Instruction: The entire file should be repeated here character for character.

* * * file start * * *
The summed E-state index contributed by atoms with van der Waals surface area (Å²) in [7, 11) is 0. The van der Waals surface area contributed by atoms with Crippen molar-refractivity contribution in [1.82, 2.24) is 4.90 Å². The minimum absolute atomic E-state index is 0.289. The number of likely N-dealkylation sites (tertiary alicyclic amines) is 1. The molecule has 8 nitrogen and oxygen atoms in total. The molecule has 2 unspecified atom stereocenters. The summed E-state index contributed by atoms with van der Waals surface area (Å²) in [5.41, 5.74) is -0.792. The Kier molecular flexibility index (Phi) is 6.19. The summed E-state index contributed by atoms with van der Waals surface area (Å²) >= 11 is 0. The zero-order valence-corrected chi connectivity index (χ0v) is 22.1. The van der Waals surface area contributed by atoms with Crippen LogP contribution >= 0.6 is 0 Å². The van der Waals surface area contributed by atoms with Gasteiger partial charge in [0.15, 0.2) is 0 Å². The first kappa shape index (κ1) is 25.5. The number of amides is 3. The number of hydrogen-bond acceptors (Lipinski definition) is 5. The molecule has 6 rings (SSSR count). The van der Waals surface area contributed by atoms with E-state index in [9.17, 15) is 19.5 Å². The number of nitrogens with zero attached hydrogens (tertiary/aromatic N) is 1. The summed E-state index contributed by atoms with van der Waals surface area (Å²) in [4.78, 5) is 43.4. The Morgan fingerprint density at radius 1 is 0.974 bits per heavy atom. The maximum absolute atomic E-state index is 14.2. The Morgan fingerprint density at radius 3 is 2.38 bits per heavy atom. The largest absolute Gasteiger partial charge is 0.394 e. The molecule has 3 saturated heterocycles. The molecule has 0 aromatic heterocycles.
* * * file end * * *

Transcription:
The summed E-state index contributed by atoms with van der Waals surface area (Å²) in [7, 11) is 0. The van der Waals surface area contributed by atoms with Crippen molar-refractivity contribution in [1.82, 2.24) is 4.90 Å². The minimum absolute atomic E-state index is 0.289. The number of likely N-dealkylation sites (tertiary alicyclic amines) is 1. The molecule has 8 nitrogen and oxygen atoms in total. The molecule has 2 unspecified atom stereocenters. The summed E-state index contributed by atoms with van der Waals surface area (Å²) in [5.41, 5.74) is -0.792. The Kier molecular flexibility index (Phi) is 6.19. The summed E-state index contributed by atoms with van der Waals surface area (Å²) >= 11 is 0. The zero-order valence-corrected chi connectivity index (χ0v) is 22.1. The van der Waals surface area contributed by atoms with Crippen LogP contribution >= 0.6 is 0 Å². The van der Waals surface area contributed by atoms with Gasteiger partial charge in [0.15, 0.2) is 0 Å². The first kappa shape index (κ1) is 25.5. The number of amides is 3. The number of hydrogen-bond acceptors (Lipinski definition) is 5. The molecule has 6 rings (SSSR count). The van der Waals surface area contributed by atoms with E-state index in [9.17, 15) is 19.5 Å². The number of nitrogens with zero attached hydrogens (tertiary/aromatic N) is 1. The summed E-state index contributed by atoms with van der Waals surface area (Å²) in [4.78, 5) is 43.4. The Morgan fingerprint density at radius 1 is 0.974 bits per heavy atom. The maximum absolute atomic E-state index is 14.2. The Morgan fingerprint density at radius 3 is 2.38 bits per heavy atom. The largest absolute Gasteiger partial charge is 0.394 e. The molecule has 3 saturated heterocycles. The molecule has 0 aromatic heterocycles.